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he would not allow any sort of manipulative and harmful behavior like this to happen in his home. He strolled up to the group and said: “Alright fellas, the party’s wrapping up, so it’s time to head out. No need to help me clean, I’ve got plenty of people who can help,” The men looked at him and started cackling. Kevin felt very uneasy at this point. The man looked him dead in the eye, almost as if daring Kevin to kick them out. “Guys I’m serious. The party is over. Time to leave if you don’t want the police involved,” Kevin said, voice wavering. A sour look came upon the men’s faces as they got up and begrudgingly left the apartment. Kevin felt a sense of pride. As they walked out the door, Kevin began to shut the door behind them. Just before he could get it closed, the lead man put his foot in the door and whispered, “This isn’t over.” Kevin felt his voice catch in his throat, but he was relieved when the man removed his foot and allowed the door to shut. He had a queasy feeling in his stomach but didn’t let that stop him from enjoying the rest of the party. He checked in with the woman who went into the bathroom and she said the man had just offered her a mysterious baggy, but she refused. Aside from that, she just felt faint. She thought it was from the alcohol. As the next day rolled around, and Kevin awoke to the afternoon sun. He checked his phone, and saw that it was 2:00 p.m. This, to him, was indicative of a well-thrown party and an all-around good time. He easily shrugged off the incident from the night before; the girl seemed fine and the men hadn’t returned after leaving. He thought it was just water under the bridge; every party has to have an altercation, right? Without it, it wouldn’t feel like it was worth having. He slid into some dark jeans and tossed his shoes on. He needed some breakfast – something greasy and fresh. He walked into the hallway of his complex and locked his door behind him. As he walked toward the elevator, he felt a tingle on his neck - the feeling you get when someone is looking at you from behind. He spun around quickly and saw nothing but the light darkening for a moment at the end of the hallway. There was a window halfway down, and the afternoon sun shone through onto the wall. He considered the possibilities of this shadow and settled on a bird flying in front of the window.

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He clumped down the stairs, still feeling the party in his bones. He opened the lobby door and walked out onto the street. It was a beautiful day, and he was glad to enjoy it. Just as he arrived at the market down the street, it seemed like clouds came out of nowhere. All of the sudden, this gorgeous, sunny day turned into a bleak and gray affair. He frowned. Why is it that I am never able to enjoy these nice days? He grabbed a fried biscuit sandwich from the café and loaded it with hot sauce at the condiment station. He headed back onto the street, heading towards the park down the road. When he arrived, he saw not a single person anywhere near the park. This seemed very suspicious to him. As he sat on a bench, ready to enjoy his sandwich, he heard a twig crunch behind him. He quickly spun around, trying to catch whatever made the noise. He saw nothing but a broken twig on the ground, just in front of a rock. He thought this was odd and got up to investigate. He took a bite of his sandwich as he walked over towards the rock. “Hello?” he called. There was no response. “I know there’s someone here. Show yourself,” he weakly commanded. No one replied, and so Kevin turned and rushed home. He felt he would be safest in his apartment. He hurried down the street and rushed up the stairs of the building. As he got to his room, he noticed that the door was unlocked. Uh-oh he thought. He went into the apartment, expecting all of his belongings to be rifled through. Surprisingly, nothing noticeable was out of place. Suddenly he heard a voice: “I told ye this ain’t be over.” He spun around and saw the guy from the party, walking in from the kitchen. Kevin noticed he was still in costume. He thought this was odd but assumed he had just been crashing parties all day too. “What do you want?” Kevin asked. “I be wanting to take you down. A grave embarrassment fell upon my bloodline when ye kicked me out of your pathetic party,” the man gruffly replied. Kevin’s heart began to pound. He was shocked at this man threatening his life, all because of his party. Why was this guy so odd? What was he on? Frankly, Kevin did not want to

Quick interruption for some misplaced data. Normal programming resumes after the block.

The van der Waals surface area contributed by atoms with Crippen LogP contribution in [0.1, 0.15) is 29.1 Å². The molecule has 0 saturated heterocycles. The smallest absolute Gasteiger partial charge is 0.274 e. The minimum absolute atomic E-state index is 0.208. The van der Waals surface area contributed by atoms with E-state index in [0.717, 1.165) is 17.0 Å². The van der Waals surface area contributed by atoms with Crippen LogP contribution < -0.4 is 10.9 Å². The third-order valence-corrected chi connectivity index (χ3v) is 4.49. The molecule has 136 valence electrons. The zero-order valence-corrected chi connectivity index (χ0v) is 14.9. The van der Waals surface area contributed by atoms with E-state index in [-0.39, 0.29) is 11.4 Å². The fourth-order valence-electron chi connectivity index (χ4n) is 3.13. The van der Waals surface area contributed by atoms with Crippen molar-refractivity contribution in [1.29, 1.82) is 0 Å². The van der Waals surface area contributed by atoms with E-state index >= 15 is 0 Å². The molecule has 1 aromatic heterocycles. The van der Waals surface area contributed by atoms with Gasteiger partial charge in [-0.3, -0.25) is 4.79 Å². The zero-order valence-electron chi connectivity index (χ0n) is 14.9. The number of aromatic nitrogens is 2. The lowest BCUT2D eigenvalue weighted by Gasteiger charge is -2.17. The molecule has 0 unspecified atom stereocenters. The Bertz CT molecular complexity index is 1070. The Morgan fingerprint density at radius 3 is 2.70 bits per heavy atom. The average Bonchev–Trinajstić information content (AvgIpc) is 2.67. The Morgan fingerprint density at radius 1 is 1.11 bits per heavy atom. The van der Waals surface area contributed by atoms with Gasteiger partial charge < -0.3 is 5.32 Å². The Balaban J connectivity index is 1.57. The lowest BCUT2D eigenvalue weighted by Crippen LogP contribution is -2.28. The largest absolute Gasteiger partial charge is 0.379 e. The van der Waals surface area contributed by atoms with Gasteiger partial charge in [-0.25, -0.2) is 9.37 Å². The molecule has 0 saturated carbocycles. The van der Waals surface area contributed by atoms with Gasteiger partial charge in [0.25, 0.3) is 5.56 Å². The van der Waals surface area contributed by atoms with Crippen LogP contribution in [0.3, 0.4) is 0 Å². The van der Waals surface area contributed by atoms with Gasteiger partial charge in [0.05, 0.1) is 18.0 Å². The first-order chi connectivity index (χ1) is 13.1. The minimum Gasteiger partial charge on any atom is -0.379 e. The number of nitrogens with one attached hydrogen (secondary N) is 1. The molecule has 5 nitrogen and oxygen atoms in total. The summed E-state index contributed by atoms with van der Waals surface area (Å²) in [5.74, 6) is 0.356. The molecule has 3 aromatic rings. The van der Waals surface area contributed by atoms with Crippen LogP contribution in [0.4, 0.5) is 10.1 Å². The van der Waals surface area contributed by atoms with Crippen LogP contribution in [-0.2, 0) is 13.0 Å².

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find out. Just as Kevin was about to turn and run for his dear life, the man noticed the change in Kevin’s eyes. Kevin started to run, but the man was one step ahead of him. The man quickly leapt from the kitchen and tackled Kevin. In the lobby, the doorman thought he might have heard a muffled scream. The noise did not last long and was not very loud, so the doorman decided to investigate only if something else were to happen. He focused his attention outside and thought about what a dreary day today was turning out to be.